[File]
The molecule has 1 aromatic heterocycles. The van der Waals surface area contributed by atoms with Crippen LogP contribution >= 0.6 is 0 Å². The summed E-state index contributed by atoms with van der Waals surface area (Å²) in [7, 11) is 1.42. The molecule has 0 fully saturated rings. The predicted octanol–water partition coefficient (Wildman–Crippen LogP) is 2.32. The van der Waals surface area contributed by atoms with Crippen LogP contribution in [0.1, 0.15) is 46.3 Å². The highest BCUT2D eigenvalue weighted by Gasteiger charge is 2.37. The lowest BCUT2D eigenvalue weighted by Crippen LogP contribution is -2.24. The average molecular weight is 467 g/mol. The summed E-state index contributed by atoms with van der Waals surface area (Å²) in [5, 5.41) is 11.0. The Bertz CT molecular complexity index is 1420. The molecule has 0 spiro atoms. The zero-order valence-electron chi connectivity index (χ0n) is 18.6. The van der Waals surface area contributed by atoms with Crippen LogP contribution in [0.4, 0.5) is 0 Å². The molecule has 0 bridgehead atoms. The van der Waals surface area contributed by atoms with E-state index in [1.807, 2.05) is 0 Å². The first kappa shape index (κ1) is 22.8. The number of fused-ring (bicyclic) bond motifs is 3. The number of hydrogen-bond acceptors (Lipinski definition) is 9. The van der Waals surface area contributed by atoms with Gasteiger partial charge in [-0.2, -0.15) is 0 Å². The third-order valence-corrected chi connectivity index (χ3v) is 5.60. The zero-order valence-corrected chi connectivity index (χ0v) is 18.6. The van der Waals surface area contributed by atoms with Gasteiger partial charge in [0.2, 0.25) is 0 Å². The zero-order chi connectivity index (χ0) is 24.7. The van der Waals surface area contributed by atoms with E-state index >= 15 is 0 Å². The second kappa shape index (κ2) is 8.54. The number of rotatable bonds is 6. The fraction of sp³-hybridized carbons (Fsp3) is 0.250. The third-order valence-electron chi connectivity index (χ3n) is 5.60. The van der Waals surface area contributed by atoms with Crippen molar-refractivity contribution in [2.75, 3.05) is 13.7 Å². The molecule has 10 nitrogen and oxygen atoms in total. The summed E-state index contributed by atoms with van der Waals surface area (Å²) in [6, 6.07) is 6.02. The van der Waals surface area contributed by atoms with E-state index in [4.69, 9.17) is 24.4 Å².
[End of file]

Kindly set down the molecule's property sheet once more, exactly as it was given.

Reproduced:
The molecule has 1 aromatic heterocycles. The van der Waals surface area contributed by atoms with Crippen LogP contribution >= 0.6 is 0 Å². The summed E-state index contributed by atoms with van der Waals surface area (Å²) in [7, 11) is 1.42. The molecule has 0 fully saturated rings. The predicted octanol–water partition coefficient (Wildman–Crippen LogP) is 2.32. The van der Waals surface area contributed by atoms with Crippen LogP contribution in [0.1, 0.15) is 46.3 Å². The highest BCUT2D eigenvalue weighted by Gasteiger charge is 2.37. The lowest BCUT2D eigenvalue weighted by Crippen LogP contribution is -2.24. The average molecular weight is 467 g/mol. The summed E-state index contributed by atoms with van der Waals surface area (Å²) in [5, 5.41) is 11.0. The Bertz CT molecular complexity index is 1420. The molecule has 0 spiro atoms. The zero-order valence-electron chi connectivity index (χ0n) is 18.6. The van der Waals surface area contributed by atoms with Crippen LogP contribution in [0.4, 0.5) is 0 Å². The molecule has 0 bridgehead atoms. The van der Waals surface area contributed by atoms with E-state index in [1.807, 2.05) is 0 Å². The first kappa shape index (κ1) is 22.8. The number of fused-ring (bicyclic) bond motifs is 3. The number of hydrogen-bond acceptors (Lipinski definition) is 9. The van der Waals surface area contributed by atoms with Gasteiger partial charge in [-0.2, -0.15) is 0 Å². The third-order valence-corrected chi connectivity index (χ3v) is 5.60. The zero-order valence-corrected chi connectivity index (χ0v) is 18.6. The van der Waals surface area contributed by atoms with Gasteiger partial charge in [0.2, 0.25) is 0 Å². The zero-order chi connectivity index (χ0) is 24.7. The van der Waals surface area contributed by atoms with E-state index >= 15 is 0 Å². The second kappa shape index (κ2) is 8.54. The number of rotatable bonds is 6. The fraction of sp³-hybridized carbons (Fsp3) is 0.250. The third-order valence-electron chi connectivity index (χ3n) is 5.60. The van der Waals surface area contributed by atoms with Crippen molar-refractivity contribution in [2.75, 3.05) is 13.7 Å². The molecule has 10 nitrogen and oxygen atoms in total. The summed E-state index contributed by atoms with van der Waals surface area (Å²) in [6, 6.07) is 6.02. The van der Waals surface area contributed by atoms with E-state index in [4.69, 9.17) is 24.4 Å².